PHILADELPHIA – A few months back, in a review of Jan Baltzell’s paintings, I discussed the slippage between representation and abstraction. In one painting, I thought I saw a thumb, and in another I was convinced George Washington’s head was hovering in the upper right corner. This was content the artist didn’t intend.
After that piece appeared I had some interesting discussions with readers, including artists. One told me that a studio visitor didn’t like one of his abstract drawings because she could see a stick in it, while a curator saw one of the Four Horsemen of the Apocalypse; one of the legs was the aforementioned stick.
Michael Gallagher’s current exhibition at Schmidt Dean, Hallucination Engine, which consists of works in acrylic on panel, raised this issue for me again. However, Gallagher’s new work, unlike Baltzell’s, deliberately tests the supposed line between abstraction and figuration.
This is the artist’s seventh show at the gallery; five of them have been exclusively representational paintings. Gallagher started out an abstract painter, but after spending some time with Charles Willson Peale’s work at the Pennsylvania Academy of Fine Arts, he made the switch to figuration. He has returned to abstraction in recent years because of a medical ailment that prevents his hand from maintaining the steadiness required for fine detail.
With Hallucination Engine, Gallagher fixes his attention on the layering of color and the delineation of space. In a small area just above the middle of “Pink and Green” (2016), there’s a nice pocket of pink, blue, white, and yellow. The brush strokes are light, but obvious enough to see. Below that pocket and slightly to the left, is a curious blue square in the midst of more pink. Stepping back, that little blue square seems to become an eye, and the imperfect pink oval above it looks like a rabbit’s ear.
In his artist statement, which is entitled “A Bell is a Cup is a Bird is a Plane,” Gallagher writes:
Hallucination Engine – isn’t that what a painting can be? Works for me, and I indulge myself on a regular basis.
Images and their attendant associations are constantly slipping, and this ‘slippage’ can keep the image flexible enough to accommodate an endless range of readings.
Gallagher’s statement acknowledges that the viewer’s mind, not just the painter’s, brings material to the canvas. In a brief video for the show, he mentions that he no longer makes categories for abstraction and representation. Perhaps this lack of division has always been true, even for those painters who would deny it. Abstract and representational painting both begin with colors and shapes. For Gallagher, the return to “abstraction allows for more subjective use of color.” Should he return to representational painting, he hopes that he’ll be able to apply this practice to that work.
From a distance, “Heat Engine (Dippy)” (2016) seems to be dominated by white in the lower left corner, but that area of the painting is actually much more nuanced. Underneath the surface there appears to be some purple, which tints that ghost-like shape a light teal. Gallagher also undermines the seeming uniformity of color with a series of long, flowing drips roughly from the middle to the bottom of the image.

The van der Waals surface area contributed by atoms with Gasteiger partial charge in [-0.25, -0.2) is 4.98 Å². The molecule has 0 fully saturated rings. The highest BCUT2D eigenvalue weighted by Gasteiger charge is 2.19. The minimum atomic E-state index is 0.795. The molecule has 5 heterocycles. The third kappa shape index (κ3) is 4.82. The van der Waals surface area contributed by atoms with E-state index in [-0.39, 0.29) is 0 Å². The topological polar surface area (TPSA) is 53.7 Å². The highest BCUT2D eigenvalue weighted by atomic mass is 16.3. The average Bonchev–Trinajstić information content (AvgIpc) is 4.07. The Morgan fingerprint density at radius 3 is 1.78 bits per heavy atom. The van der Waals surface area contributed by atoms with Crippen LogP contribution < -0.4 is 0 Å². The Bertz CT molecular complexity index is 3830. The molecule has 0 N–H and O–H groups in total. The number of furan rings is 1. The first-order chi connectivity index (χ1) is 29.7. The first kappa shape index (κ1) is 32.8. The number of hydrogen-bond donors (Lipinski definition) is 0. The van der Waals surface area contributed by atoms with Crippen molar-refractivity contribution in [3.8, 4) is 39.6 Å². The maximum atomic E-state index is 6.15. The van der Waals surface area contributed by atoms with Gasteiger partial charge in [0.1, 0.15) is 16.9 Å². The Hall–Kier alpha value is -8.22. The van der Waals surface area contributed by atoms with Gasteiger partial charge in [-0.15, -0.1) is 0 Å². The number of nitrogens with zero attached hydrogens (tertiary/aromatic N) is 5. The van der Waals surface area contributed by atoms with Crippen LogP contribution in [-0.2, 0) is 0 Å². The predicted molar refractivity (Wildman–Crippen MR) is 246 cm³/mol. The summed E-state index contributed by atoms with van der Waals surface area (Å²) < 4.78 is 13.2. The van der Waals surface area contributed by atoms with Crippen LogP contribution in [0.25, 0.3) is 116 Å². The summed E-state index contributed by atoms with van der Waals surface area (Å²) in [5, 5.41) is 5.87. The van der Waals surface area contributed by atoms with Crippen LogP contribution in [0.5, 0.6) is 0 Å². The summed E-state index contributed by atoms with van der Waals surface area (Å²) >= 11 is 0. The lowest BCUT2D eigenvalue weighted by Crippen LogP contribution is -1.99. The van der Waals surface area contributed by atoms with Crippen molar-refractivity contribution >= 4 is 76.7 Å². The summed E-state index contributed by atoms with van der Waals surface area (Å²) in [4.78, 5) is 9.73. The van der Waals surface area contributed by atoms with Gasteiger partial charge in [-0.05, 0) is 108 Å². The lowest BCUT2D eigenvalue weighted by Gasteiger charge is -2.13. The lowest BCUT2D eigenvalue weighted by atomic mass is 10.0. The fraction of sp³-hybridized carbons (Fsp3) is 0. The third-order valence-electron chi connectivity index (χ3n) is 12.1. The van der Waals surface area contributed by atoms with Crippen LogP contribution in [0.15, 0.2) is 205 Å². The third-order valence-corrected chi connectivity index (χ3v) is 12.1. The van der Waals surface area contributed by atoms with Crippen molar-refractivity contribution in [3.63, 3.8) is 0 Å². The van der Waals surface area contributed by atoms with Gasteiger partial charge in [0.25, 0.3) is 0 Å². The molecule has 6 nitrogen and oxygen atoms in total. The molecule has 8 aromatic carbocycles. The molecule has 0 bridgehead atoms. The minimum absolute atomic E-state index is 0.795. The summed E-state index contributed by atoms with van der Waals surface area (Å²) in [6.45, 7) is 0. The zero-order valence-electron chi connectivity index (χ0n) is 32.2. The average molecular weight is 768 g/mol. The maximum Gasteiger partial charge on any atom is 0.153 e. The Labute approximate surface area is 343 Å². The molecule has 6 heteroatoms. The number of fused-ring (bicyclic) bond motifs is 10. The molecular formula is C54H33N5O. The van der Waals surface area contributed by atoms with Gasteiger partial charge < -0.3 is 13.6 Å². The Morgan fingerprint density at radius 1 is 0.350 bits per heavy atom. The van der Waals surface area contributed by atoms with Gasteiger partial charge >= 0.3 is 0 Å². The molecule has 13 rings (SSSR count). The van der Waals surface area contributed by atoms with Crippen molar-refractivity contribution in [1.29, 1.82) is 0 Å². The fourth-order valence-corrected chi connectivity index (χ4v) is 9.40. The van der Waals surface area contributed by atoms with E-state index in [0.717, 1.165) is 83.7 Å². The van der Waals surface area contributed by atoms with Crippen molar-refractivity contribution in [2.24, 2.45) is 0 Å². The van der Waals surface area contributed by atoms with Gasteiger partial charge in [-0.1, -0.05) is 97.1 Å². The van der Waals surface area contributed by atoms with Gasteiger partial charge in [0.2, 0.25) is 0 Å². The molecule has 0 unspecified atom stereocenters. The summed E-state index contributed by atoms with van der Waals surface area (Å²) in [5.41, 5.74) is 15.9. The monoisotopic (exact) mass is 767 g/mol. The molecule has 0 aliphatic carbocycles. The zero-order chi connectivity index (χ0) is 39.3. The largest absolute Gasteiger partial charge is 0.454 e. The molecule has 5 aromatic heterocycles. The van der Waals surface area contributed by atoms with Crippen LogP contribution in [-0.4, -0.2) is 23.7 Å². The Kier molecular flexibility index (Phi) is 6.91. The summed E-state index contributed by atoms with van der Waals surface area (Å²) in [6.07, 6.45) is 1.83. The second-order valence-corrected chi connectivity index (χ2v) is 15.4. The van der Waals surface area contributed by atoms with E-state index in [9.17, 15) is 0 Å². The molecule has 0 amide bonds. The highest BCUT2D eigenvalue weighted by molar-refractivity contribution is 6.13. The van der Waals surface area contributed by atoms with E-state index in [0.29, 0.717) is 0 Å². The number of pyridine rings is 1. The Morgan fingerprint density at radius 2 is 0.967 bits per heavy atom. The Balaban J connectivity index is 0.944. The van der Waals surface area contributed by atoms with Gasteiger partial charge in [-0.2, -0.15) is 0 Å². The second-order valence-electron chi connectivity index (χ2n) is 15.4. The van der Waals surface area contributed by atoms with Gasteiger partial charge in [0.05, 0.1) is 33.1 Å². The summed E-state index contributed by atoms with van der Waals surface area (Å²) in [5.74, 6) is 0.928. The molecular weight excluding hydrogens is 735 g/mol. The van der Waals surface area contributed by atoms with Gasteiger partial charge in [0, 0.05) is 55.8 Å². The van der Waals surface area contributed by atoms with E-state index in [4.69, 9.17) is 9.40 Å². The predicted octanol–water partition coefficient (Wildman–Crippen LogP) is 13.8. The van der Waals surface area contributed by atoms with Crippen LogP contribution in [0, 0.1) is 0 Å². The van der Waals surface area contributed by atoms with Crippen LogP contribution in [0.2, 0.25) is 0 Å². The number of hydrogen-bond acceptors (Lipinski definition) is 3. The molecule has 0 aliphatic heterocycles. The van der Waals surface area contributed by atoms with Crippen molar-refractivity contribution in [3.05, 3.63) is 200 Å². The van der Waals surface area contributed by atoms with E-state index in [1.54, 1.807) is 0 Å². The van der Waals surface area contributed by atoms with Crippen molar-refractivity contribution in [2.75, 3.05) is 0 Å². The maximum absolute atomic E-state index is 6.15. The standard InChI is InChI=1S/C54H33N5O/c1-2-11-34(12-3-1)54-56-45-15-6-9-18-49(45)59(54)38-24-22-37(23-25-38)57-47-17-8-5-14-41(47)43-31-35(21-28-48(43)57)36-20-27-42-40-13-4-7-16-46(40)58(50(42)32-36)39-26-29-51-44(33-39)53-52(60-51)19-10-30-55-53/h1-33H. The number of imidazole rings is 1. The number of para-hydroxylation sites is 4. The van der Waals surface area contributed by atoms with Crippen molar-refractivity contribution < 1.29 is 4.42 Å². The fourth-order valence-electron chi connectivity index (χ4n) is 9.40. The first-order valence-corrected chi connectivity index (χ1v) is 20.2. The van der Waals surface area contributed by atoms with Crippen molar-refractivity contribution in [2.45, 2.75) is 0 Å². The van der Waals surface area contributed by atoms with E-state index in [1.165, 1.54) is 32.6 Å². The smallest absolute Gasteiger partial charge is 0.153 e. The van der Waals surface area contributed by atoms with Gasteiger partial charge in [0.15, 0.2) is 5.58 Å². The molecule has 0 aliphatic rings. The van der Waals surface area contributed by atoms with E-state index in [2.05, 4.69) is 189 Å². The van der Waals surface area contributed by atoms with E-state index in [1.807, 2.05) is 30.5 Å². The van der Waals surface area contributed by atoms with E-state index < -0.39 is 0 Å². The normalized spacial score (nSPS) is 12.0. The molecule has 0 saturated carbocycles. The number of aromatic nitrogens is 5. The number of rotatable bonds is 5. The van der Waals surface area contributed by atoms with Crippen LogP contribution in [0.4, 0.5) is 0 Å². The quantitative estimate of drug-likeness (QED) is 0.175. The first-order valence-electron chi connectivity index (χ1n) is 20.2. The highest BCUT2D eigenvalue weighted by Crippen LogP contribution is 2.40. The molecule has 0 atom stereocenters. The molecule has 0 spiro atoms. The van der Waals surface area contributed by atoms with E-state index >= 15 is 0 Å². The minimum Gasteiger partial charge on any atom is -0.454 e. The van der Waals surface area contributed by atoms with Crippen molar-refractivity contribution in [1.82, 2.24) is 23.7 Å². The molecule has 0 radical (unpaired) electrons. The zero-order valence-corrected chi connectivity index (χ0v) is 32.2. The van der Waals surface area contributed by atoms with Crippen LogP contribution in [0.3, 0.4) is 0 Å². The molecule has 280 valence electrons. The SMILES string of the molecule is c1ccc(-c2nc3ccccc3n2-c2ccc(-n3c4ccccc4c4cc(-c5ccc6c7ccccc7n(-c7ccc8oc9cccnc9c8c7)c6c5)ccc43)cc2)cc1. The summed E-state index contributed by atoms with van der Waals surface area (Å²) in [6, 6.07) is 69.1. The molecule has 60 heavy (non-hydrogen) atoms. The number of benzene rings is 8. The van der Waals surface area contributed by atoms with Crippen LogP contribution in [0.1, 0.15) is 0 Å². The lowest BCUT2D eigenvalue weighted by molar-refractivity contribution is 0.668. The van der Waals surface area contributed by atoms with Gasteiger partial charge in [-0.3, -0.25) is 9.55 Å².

Throughout this show it’s abundantly clear how meticulous and smart Gallagher is with each painting. While the red rectangle at the center of “Winged” (2016) would understandably draw the viewer’s eyes, as one moves outward the textures change. There are brush strokes large and small. There are scratches. Gallagher also provides a few surprises. Underneath the large domed blue shape there are traces of orange and a small L-shape with red, blue, and green. On the left, across from the L, floats a yellowish circle. This offers a dynamic change in scale and encourages me to see this work as its own solar system, as if there is another universe below the surface level of these paintings.
“Big Pink” (2016), which calls to mind The Band’s 1968 album Music from Big Pink, is perhaps the most obvious test of the divide between figuration and abstraction. On the lower left, again below the surface, are sketches that could simply be shapes, but could also suggest unfinished flowers. Throughout the painting traces of green emanate from the pink. In the middle is a single strand of hair that seems accidental. A friend of mine, who accompanied me to the show, remarked that the painting seems to say, I’ve been weathered, but I’m not finished.
I keep returning to one of Gallagher’s comments in the aforementioned video. His use of color, he said, has been influenced by time that he’s spent online over the years looking at digital images; our backlit screens emphasize color in ways that makes them appear artificial. Because of this, he thinks, colors that artists are using today have an “extra kick.” In other words, there are influences at work of which artists might not be completely conscious.
To Gallagher’s comments, I would add that the abstractions themselves must also bear some relation to our online experiences. While we’re online, there is always activity on the periphery. When we’re not focused on those areas, we are only aware of shapes and colors; we are only aware of abstractions. How does our mind interpret that information at the edges? And when we are bouncing from this link to that link, coming closer to inducing vertigo, how much do our eyes capture? In this activity alone there is much opportunity for slippage. And in these slips we might just see something we didn’t know was there.
Michael Gallagher: Hallucination Engine continues at the Schmidt Dean Gallery (1719 Chestnut Street, Center City, Philadelphia) through May 21.
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